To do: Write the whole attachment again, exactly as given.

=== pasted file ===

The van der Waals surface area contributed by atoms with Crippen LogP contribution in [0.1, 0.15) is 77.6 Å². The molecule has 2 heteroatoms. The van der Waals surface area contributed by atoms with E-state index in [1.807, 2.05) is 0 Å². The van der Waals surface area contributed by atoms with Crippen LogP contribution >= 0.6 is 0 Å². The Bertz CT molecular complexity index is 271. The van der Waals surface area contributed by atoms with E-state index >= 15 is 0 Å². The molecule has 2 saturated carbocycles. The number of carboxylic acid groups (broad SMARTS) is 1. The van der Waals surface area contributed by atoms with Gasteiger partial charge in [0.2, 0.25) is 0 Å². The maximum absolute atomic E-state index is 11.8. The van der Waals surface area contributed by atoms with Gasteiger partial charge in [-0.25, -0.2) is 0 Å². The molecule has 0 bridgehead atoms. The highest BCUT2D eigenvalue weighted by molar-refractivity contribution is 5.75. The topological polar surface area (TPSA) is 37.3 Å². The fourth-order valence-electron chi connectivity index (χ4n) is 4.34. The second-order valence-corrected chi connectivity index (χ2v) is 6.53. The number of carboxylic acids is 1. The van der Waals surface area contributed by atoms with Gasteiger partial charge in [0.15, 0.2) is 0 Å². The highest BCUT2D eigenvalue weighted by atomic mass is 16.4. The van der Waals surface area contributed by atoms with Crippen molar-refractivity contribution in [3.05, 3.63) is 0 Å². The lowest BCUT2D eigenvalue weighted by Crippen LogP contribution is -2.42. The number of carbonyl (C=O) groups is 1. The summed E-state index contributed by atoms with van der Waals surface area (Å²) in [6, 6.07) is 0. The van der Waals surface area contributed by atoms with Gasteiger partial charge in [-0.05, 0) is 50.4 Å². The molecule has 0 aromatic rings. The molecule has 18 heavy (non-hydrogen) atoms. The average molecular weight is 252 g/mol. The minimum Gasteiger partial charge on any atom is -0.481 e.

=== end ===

The van der Waals surface area contributed by atoms with Crippen LogP contribution in [0.1, 0.15) is 77.6 Å². The molecule has 2 heteroatoms. The van der Waals surface area contributed by atoms with E-state index in [1.807, 2.05) is 0 Å². The van der Waals surface area contributed by atoms with Crippen LogP contribution >= 0.6 is 0 Å². The Bertz CT molecular complexity index is 271. The van der Waals surface area contributed by atoms with E-state index >= 15 is 0 Å². The molecule has 2 saturated carbocycles. The number of carboxylic acid groups (broad SMARTS) is 1. The van der Waals surface area contributed by atoms with Gasteiger partial charge in [0.2, 0.25) is 0 Å². The maximum absolute atomic E-state index is 11.8. The van der Waals surface area contributed by atoms with Gasteiger partial charge in [-0.25, -0.2) is 0 Å². The molecule has 0 bridgehead atoms. The highest BCUT2D eigenvalue weighted by molar-refractivity contribution is 5.75. The topological polar surface area (TPSA) is 37.3 Å². The fourth-order valence-electron chi connectivity index (χ4n) is 4.34. The second-order valence-corrected chi connectivity index (χ2v) is 6.53. The number of carboxylic acids is 1. The van der Waals surface area contributed by atoms with Gasteiger partial charge in [0.15, 0.2) is 0 Å². The highest BCUT2D eigenvalue weighted by atomic mass is 16.4. The van der Waals surface area contributed by atoms with Crippen molar-refractivity contribution in [3.05, 3.63) is 0 Å². The lowest BCUT2D eigenvalue weighted by Crippen LogP contribution is -2.42. The number of carbonyl (C=O) groups is 1. The summed E-state index contributed by atoms with van der Waals surface area (Å²) in [6, 6.07) is 0. The van der Waals surface area contributed by atoms with Gasteiger partial charge in [-0.05, 0) is 50.4 Å². The molecule has 0 aromatic rings. The molecule has 18 heavy (non-hydrogen) atoms. The average molecular weight is 252 g/mol. The minimum Gasteiger partial charge on any atom is -0.481 e.